Amortisation, a fundamental concept in accounting, entails gradually reducing the recorded cost of an intangible asset over its anticipated period of utilisation, commonly referred to as its useful life. This process effectively transfers the asset from the balance sheet to the income statement.

Intangible assets, which include patents, trademarks, licenses, copyrights, lease agreements, customer lists, and internet domain names, are non-physical assets acquired externally rather than developed internally. These assets are expected to generate benefits for at least one accounting period. It’s important to note that if an intangible asset is determined to have an indefinite life, it is not subject to amortisation.

Due to their non-physical nature, intangible assets are typically not easily convertible into cash and therefore cannot be utilised as collateral for loans.

Amortisation represents a non-cash expense, involving the systematic allocation of an asset’s cost (i.e., the expenditure incurred to acquire the asset) to expenses over its useful life.

In practical terms, amortisation is recorded as a debit to the amortisation expense account and a credit to the accumulated amortisation account.

On the income statement, the amortisation expense is typically included within the “depreciation and amortisation” line item.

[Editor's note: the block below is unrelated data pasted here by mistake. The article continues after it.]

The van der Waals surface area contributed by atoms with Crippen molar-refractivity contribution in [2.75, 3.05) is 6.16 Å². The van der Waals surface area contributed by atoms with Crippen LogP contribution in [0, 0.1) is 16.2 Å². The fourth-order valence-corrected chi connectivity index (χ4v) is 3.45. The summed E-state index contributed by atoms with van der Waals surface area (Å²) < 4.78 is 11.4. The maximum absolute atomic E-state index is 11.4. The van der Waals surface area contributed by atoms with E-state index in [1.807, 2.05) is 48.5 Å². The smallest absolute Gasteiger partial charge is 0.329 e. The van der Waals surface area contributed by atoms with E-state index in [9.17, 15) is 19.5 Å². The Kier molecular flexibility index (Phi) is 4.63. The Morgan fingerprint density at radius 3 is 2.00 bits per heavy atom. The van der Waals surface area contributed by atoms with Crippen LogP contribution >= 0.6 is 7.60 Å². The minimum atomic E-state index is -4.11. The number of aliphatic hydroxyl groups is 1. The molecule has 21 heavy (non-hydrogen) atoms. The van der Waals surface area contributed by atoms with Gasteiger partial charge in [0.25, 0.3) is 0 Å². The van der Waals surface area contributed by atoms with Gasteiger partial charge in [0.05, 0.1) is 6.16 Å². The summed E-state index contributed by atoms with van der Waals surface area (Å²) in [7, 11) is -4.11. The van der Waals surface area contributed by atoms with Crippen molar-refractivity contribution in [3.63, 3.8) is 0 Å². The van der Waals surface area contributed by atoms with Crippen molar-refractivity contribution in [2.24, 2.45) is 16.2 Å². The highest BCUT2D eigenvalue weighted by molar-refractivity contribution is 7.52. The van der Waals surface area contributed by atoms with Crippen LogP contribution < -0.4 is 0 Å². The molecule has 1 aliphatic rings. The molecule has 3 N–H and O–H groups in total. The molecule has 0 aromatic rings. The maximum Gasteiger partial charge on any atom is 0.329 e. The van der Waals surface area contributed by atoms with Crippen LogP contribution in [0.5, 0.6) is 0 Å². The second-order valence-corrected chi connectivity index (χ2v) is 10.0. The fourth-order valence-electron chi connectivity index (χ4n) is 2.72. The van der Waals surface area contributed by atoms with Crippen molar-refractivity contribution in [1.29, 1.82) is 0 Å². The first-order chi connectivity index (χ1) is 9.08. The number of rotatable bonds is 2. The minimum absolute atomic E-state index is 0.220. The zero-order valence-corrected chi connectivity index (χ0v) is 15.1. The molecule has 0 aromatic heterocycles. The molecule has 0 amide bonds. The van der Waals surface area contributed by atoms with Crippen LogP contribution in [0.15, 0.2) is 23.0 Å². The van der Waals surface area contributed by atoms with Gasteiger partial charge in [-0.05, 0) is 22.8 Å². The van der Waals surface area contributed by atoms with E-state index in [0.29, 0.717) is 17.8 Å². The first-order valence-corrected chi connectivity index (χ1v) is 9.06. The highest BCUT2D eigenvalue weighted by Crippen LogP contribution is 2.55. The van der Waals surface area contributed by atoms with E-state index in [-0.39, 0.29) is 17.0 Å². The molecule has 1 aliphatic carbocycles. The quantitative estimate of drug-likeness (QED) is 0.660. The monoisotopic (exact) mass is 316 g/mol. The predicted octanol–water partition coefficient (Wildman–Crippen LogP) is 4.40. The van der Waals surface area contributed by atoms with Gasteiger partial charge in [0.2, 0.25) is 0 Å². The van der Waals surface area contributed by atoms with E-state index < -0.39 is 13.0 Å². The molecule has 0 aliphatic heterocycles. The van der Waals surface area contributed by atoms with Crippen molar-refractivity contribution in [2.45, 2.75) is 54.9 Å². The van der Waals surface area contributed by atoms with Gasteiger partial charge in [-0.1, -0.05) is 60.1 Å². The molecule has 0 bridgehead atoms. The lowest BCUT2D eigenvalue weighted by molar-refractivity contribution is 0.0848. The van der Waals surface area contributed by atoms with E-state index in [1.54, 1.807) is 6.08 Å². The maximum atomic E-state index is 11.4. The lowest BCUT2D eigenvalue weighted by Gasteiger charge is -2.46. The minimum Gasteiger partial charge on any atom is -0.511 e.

On the balance sheet, the accumulated amortisation account serves as a contra account, appearing after the intangible assets line item. In some instances, it may be consolidated with the accumulated depreciation line, reflecting only the net balance.

Various methods exist for calculating amortisation, including the straight-line method, declining balance method, double declining balance method, bullet method, and balloon payments.

It’s worth noting that the methods used for depreciation, such as straight-line, declining balance, and double declining balance, can also be applied to amortisation when evaluating advances and loans. In such cases, the methods employed for loan amortisation schedules are utilised.